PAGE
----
flash fiction, Genre - Fantasy, Genre - Fiction, Genre - General, Genre - Mystery, Rating - 12, Teacup & 100 Words, Teacup stories, writing

Flash Fiction – End of Times (A Teacup Story)

Bethes sighed as he breathed in the steam from the bowl in front of him. Every time he said it would be the last time, but then it happened again.

And again.

And again.

Bethes could feel the steam do its work as it spread through his airways, and then seeped into his bloodstream. The scent of the leaves were what brought people to stick their head over a bowl of Ulog leaves, the kick they got through the oil was what brought them back.

Bethes picked up the stick by the side of the bowl and gave it a stir. He could just about see the oil floating on top the water. His vision was starting to go, a sign that the oil was doing the trick. Soon he would be suspended, between this world and the future world –

Bethes found himself standing on a rock, surrounded by the sea.

The waves crashed around him, swirling white foam chopped at the bottom of his feet. He felt the wind batter his skin, slicing away whatever warmth his body produced.

Alone, in the middle of the sea.

This bit wasn’t new. He had seen it before, many times before. But he had never had enough of the Ulog leaves to stay here for more than a few seconds.

He wanted to see what happened next.

The rocky outcrop spread out in front of him for a few meters. He noticed the pools of water lying between the sharp edges of the rock, inside of which strange creatures scuttled in the dim moonlight.

Out of nowhere, the wind died. Ulog stumbled as he was bracing himself against nothing now, with no wind pushing him forwards. He slipped, catching his hand on the rocky outcrop. The skin split and blood began to dribble down his fingers.

Bethes ignored it. He was waiting for Cacetra to emerge from the depths. The monster that was summoned by the Verg, the storm at the end of the world. Cacetra would be the destroyer, the hammer to the Verg’s swing, that would destroy all known life.

If, of course, Bethes couldn’t find a way to kill it first.

The water stilled around him, but the sky stayed a heavy grey. It was unnatural, as unnatural as this dream state the Ulog leaves had put him in.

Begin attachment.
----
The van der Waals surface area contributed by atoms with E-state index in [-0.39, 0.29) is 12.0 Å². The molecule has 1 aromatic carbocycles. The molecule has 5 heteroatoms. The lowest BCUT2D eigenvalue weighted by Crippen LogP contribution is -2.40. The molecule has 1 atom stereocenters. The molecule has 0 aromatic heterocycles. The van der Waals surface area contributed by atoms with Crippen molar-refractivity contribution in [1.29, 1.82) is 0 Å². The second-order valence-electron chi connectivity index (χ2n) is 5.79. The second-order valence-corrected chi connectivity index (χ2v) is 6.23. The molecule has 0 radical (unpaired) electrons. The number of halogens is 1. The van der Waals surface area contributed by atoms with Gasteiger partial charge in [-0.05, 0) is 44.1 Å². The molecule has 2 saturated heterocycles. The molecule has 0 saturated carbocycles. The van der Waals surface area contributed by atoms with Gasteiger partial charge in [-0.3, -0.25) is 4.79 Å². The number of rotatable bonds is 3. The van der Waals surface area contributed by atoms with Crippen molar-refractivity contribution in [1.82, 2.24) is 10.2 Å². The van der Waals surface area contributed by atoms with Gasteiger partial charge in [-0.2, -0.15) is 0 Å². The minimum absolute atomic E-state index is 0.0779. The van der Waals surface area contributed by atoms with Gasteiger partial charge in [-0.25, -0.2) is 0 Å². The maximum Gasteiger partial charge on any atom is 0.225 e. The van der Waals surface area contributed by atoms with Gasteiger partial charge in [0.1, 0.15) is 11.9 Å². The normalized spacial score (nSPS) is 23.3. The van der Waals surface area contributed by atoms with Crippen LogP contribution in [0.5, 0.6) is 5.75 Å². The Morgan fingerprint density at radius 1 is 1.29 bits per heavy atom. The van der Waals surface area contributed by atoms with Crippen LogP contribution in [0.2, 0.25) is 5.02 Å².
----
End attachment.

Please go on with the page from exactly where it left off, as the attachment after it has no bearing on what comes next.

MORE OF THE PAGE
A clawed limb burst from the water, slamming down onto the rocky outcrop. Talons as long as Bethes’ arm flexed as another limb burst forth, clutching at the rock for support. From here, Bethes could see the huge wings of Cacetra lift out of the water. It reminded Bethes of the wings of a bat, but these wings were strung together with seaweed and living crustaceans instead of skin.

“I suppose,” a voice growled from below the lip of the rocky outcrop, “you are here to see me?”

Cacetra pulled herself out of the water. A huge, long face that looked almost reptilian rose from the leeside of the rocky outcrop. Seaweed laced in between the bones of dead wales and other animals that had sunk to the depths, some hang down between Cacetra’s jaws like the jowls of a snarling dog.

“Yes,” Bethes replied. He was surprised he could even speak a word. His whole body was shaking with fear.

Cacetra chuckled, pulling her hulking body out of the ocean, rising above Bethes by almost four stories. And yet, even from that distance, Bethes could still make out the enormous ruby eyes that glared down at him from above.

“And what would you have me do, Bethes of the Nvetr?” Cacetra said, lowing her head towards Bethes and opening her jaws wide, “would you deny me my birthright? The Verg is coming, and your species shall perish along with the rest of life. It is time for a new balance to be struck between the living and the natural forced.”

“You were defeated before,” Bethes said, staring up at Cacetra, “and you will be again.”

“Oh, you foolish human,” Cacetra said, bringing her head down to Bethes’ level, “did you not think that I just let them win?”

Bethes didn’t have a chance to react as Cacetra opened her jaws and lunged towards him, closing her teeth around-

Bethes drew back from the bowl, breathing heavily. He grabbed the wooden disc on his lap, the symbol of the Beforgath, clutching it tightly in his hand.

“It was not real,” Bethes said to himself. He forced his breathing to slow, watching the steam drift upwards from the Ulog leaves. It was the future, an aspect of a future that could happen. It wasn’t real.

It was then that Bethes noticed the throbbing in his hand. He unfurled his fingers to reveal blood smeared all over the inside of his palm and over his wooden disc. The injury from the dream.

“Not real,” Bethes repeated, closing his fist again.

But he could not ignore the throbbing pain, nor the thought that he might be wrong.

That it was real.

And that Cacetra could not be defeated.


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